Encyclopedia of Signaling Molecules

2018 Edition
| Editors: Sangdun Choi

G-Protein αq (GNAQ)

Reference work entry
DOI: https://doi.org/10.1007/978-3-319-67199-4_351

Synonyms

Historical Background

Hormone receptors elicit cellular responses most often not directly, but through diffusible second messengers. In the early 1970s it was found that second messenger synthesis requires guanosine triphosphate (GTP). Yet, GTP binds neither to hormone receptors nor to enzyme effectors. Instead, GTP binds to GTP-sensitive transducers (see Gilman 1987). These G-proteins are heterotrimers of α, β, and γ subunits. The first Gα subunits to be identified were Gαs, and transducin. Gαs triggers the formation of cAMP. Transducin mediates the effects of rhodopsin. Signaling by Gαs was found sensitive to pertussis toxin. Signaling by Gαi, which inhibits cAMP formation, was found sensitive to cholera toxin. Formation of the second messengers inositol trisphosphate (IP3) and diacylglycerol (DAG) by...

This is a preview of subscription content, log in to check access.

References

  1. Delmas P, Crest M, Brown DA. Functional organization of PLC signaling microdomains in neurons. Trends Neurosci. 2004;27(1):41–7.PubMedGoogle Scholar
  2. Dong Q, Shenker A, Way J, Haddad BR, Lin K, Hughes MR, et al. Molecular cloning of human Gαq cDNA and chromosomal localization of the Gαq gene (GNAQ) and a processed pseudogene. Genomics. 1995;30(3):470–5.PubMedGoogle Scholar
  3. Falkenburger BH, Jensen JB, Hille B. Kinetics of M1 muscarinic receptor and G protein signaling to phospholipase C in living cells. J Gen Physiol. 2010;135(2):81–97.PubMedPubMedCentralGoogle Scholar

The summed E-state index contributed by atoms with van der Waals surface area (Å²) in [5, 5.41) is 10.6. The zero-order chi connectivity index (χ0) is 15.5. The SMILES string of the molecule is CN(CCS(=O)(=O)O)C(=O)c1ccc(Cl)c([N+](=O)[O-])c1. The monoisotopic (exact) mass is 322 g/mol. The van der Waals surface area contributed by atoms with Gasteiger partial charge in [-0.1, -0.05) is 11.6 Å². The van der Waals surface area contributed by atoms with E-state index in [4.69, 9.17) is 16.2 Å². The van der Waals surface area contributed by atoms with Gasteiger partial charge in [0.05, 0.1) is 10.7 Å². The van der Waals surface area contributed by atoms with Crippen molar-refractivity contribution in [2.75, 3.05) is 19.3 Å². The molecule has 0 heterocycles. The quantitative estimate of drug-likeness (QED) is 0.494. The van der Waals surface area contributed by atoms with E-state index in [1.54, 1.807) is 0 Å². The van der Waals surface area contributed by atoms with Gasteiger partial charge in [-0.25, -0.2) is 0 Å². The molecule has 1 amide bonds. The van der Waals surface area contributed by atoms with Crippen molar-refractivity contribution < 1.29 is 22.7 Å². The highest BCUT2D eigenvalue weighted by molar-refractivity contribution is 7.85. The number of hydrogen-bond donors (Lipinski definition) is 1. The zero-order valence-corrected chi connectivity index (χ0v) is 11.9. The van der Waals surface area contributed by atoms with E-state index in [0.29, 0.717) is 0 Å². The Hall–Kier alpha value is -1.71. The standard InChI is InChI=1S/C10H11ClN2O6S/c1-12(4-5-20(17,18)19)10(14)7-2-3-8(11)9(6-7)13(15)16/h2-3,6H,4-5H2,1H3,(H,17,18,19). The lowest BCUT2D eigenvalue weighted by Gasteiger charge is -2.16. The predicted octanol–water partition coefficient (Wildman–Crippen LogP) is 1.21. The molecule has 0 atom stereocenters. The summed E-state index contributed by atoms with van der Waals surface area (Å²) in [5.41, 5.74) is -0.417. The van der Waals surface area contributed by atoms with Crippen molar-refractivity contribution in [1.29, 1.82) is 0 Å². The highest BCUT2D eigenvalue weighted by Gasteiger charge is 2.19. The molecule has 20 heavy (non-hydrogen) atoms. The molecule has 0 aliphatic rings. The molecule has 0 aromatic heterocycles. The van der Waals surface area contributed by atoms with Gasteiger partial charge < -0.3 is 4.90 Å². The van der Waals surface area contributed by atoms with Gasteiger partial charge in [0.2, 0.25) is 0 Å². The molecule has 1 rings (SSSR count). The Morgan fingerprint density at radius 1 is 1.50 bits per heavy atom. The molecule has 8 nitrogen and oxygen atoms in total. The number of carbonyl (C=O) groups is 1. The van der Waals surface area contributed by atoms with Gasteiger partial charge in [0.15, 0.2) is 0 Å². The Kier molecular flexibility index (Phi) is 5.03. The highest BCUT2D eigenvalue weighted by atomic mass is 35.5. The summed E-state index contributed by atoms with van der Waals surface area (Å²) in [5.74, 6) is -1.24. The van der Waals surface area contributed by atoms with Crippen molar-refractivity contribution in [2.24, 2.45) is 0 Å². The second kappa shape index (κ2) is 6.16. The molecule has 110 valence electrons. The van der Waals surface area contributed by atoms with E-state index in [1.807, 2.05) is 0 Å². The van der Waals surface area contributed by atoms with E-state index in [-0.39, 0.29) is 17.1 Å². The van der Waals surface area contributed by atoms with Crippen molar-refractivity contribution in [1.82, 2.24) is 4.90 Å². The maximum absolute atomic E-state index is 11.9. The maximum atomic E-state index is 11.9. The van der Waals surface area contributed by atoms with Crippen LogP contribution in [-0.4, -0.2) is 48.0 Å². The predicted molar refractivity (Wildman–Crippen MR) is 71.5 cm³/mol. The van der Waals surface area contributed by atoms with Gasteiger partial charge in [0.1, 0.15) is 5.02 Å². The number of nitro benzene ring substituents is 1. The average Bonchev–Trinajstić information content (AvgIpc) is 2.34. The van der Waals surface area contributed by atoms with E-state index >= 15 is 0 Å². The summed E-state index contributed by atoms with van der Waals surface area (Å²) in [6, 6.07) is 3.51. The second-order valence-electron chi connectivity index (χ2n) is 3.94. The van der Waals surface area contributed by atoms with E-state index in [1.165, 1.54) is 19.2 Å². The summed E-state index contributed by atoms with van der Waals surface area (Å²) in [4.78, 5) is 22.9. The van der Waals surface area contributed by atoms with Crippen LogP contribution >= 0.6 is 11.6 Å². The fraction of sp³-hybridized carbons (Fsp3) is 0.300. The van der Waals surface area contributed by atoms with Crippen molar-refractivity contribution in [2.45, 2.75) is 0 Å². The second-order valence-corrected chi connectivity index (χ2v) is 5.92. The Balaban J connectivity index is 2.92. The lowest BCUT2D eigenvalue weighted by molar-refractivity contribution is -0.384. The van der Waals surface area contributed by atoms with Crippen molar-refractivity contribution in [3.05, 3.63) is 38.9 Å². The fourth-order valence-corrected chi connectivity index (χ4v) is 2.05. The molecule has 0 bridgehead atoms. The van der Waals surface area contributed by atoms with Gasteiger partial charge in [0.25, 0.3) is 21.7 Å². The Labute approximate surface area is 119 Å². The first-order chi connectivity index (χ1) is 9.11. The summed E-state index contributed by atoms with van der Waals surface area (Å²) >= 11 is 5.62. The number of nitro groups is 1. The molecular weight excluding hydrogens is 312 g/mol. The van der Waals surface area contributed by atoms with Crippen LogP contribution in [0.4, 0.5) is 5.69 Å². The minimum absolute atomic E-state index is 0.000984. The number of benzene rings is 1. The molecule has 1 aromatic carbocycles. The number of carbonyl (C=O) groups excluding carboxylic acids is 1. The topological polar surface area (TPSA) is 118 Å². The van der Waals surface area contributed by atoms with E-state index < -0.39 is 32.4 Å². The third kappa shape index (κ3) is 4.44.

4. Feng X, Degese MS, Iglesias-Bartolome R, Vaque JP, Molinolo AA, Rodrigues M, et al. Hippo-independent activation of YAP by the GNAQ uveal melanoma oncogene through a trio-regulated rho GTPase signaling circuitry. Cancer Cell. 2014;25(6):831–45.PubMedPubMedCentralGoogle Scholar
  5. Frederick AL, Saborido TP, Stanwood GD. Neurobehavioral phenotyping of G(αq) knockout mice reveals impairments in motor functions and spatial working memory without changes in anxiety or behavioral despair. Front Behav Neurosci. 2012;6:29.PubMedPubMedCentralGoogle Scholar
  6. Gilman AG. G proteins: transducers of receptor-generated signals. Annu Rev Biochem. 1987;56:615–49.PubMedGoogle Scholar
  7. Hein P, Bünemann M. Coupling mode of receptors and G proteins. Naunyn Schmiedeberg’s Arch Pharmacol. 2009;379(5):435–43.Google Scholar
  8. Jensen JB, Lyssand JS, Hague C, Hille B. Fluorescence changes reveal kinetic steps of muscarinic receptor-mediated modulation of phosphoinositides and Kv7.2/7.3 K + channels. J Gen Physiol. 2009;133(4):347–59.PubMedPubMedCentralGoogle Scholar
  9. Lambert NA. Dissociation of heterotrimeric G proteins in cells. Sci Signal. 2008;1(25):re5.PubMedGoogle Scholar
  10. Liu Y, Wang D, Li F, Shi G. Gαq controls rheumatoid arthritis via regulation of Th17 differentiation. Immunol Cell Biol. 2015;93(7):616–24.PubMedGoogle Scholar
  11. Lohse MJ, Hein P, Hoffmann C, Nikolaev VO, Vilardaga J-P, Bünemann M. Kinetics of G-protein-coupled receptor signals in intact cells. Br J Pharmacol. 2008;153(Suppl 1):S125–32.PubMedPubMedCentralGoogle Scholar
  12. Ma YC, Huang XY. Identification of the binding site for Gqα on its effector Bruton’s tyrosine kinase. Proc Natl Acad Sci U S A. 1998;95(21):12197–201.PubMedPubMedCentralGoogle Scholar